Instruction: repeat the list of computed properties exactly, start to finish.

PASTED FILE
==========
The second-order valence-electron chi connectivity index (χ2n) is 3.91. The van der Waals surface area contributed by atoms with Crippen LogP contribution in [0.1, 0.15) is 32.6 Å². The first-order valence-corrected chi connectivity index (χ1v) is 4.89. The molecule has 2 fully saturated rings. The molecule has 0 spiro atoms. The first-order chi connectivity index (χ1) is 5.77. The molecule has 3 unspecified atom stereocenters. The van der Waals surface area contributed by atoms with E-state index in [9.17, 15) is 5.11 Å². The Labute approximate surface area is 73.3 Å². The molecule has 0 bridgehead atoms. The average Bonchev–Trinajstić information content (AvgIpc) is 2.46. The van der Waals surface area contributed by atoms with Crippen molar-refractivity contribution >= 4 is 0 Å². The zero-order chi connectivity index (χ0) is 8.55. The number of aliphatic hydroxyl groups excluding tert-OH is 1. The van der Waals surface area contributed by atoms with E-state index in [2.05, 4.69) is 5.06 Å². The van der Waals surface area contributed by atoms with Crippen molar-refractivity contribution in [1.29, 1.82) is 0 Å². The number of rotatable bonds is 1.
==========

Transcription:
The second-order valence-electron chi connectivity index (χ2n) is 3.91. The van der Waals surface area contributed by atoms with Crippen LogP contribution in [0.1, 0.15) is 32.6 Å². The first-order valence-corrected chi connectivity index (χ1v) is 4.89. The molecule has 2 fully saturated rings. The molecule has 0 spiro atoms. The first-order chi connectivity index (χ1) is 5.77. The molecule has 3 unspecified atom stereocenters. The van der Waals surface area contributed by atoms with E-state index in [9.17, 15) is 5.11 Å². The Labute approximate surface area is 73.3 Å². The molecule has 0 bridgehead atoms. The average Bonchev–Trinajstić information content (AvgIpc) is 2.46. The van der Waals surface area contributed by atoms with Crippen molar-refractivity contribution >= 4 is 0 Å². The zero-order chi connectivity index (χ0) is 8.55. The number of aliphatic hydroxyl groups excluding tert-OH is 1. The van der Waals surface area contributed by atoms with E-state index in [2.05, 4.69) is 5.06 Å². The van der Waals surface area contributed by atoms with Crippen molar-refractivity contribution in [1.29, 1.82) is 0 Å². The number of rotatable bonds is 1.